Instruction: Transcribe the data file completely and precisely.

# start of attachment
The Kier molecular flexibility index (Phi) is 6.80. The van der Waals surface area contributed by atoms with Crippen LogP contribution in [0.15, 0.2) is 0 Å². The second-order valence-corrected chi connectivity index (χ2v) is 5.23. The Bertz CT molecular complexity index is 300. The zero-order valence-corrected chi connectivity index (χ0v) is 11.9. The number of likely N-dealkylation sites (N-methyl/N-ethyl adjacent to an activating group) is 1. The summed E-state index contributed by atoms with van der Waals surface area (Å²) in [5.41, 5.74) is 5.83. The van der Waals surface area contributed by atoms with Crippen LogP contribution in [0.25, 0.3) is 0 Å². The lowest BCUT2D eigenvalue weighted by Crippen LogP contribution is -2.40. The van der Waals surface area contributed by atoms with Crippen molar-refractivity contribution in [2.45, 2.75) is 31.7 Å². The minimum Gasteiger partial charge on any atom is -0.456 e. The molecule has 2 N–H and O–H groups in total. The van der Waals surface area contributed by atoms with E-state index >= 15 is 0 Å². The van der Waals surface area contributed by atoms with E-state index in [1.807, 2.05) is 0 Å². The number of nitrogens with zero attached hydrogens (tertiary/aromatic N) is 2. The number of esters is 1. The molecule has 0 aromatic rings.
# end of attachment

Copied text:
The Kier molecular flexibility index (Phi) is 6.80. The van der Waals surface area contributed by atoms with Crippen LogP contribution in [0.15, 0.2) is 0 Å². The second-order valence-corrected chi connectivity index (χ2v) is 5.23. The Bertz CT molecular complexity index is 300. The zero-order valence-corrected chi connectivity index (χ0v) is 11.9. The number of likely N-dealkylation sites (N-methyl/N-ethyl adjacent to an activating group) is 1. The summed E-state index contributed by atoms with van der Waals surface area (Å²) in [5.41, 5.74) is 5.83. The van der Waals surface area contributed by atoms with Crippen LogP contribution in [0.25, 0.3) is 0 Å². The lowest BCUT2D eigenvalue weighted by Crippen LogP contribution is -2.40. The van der Waals surface area contributed by atoms with Crippen molar-refractivity contribution in [2.45, 2.75) is 31.7 Å². The minimum Gasteiger partial charge on any atom is -0.456 e. The molecule has 2 N–H and O–H groups in total. The van der Waals surface area contributed by atoms with E-state index >= 15 is 0 Å². The van der Waals surface area contributed by atoms with E-state index in [1.807, 2.05) is 0 Å². The number of nitrogens with zero attached hydrogens (tertiary/aromatic N) is 2. The number of esters is 1. The molecule has 0 aromatic rings.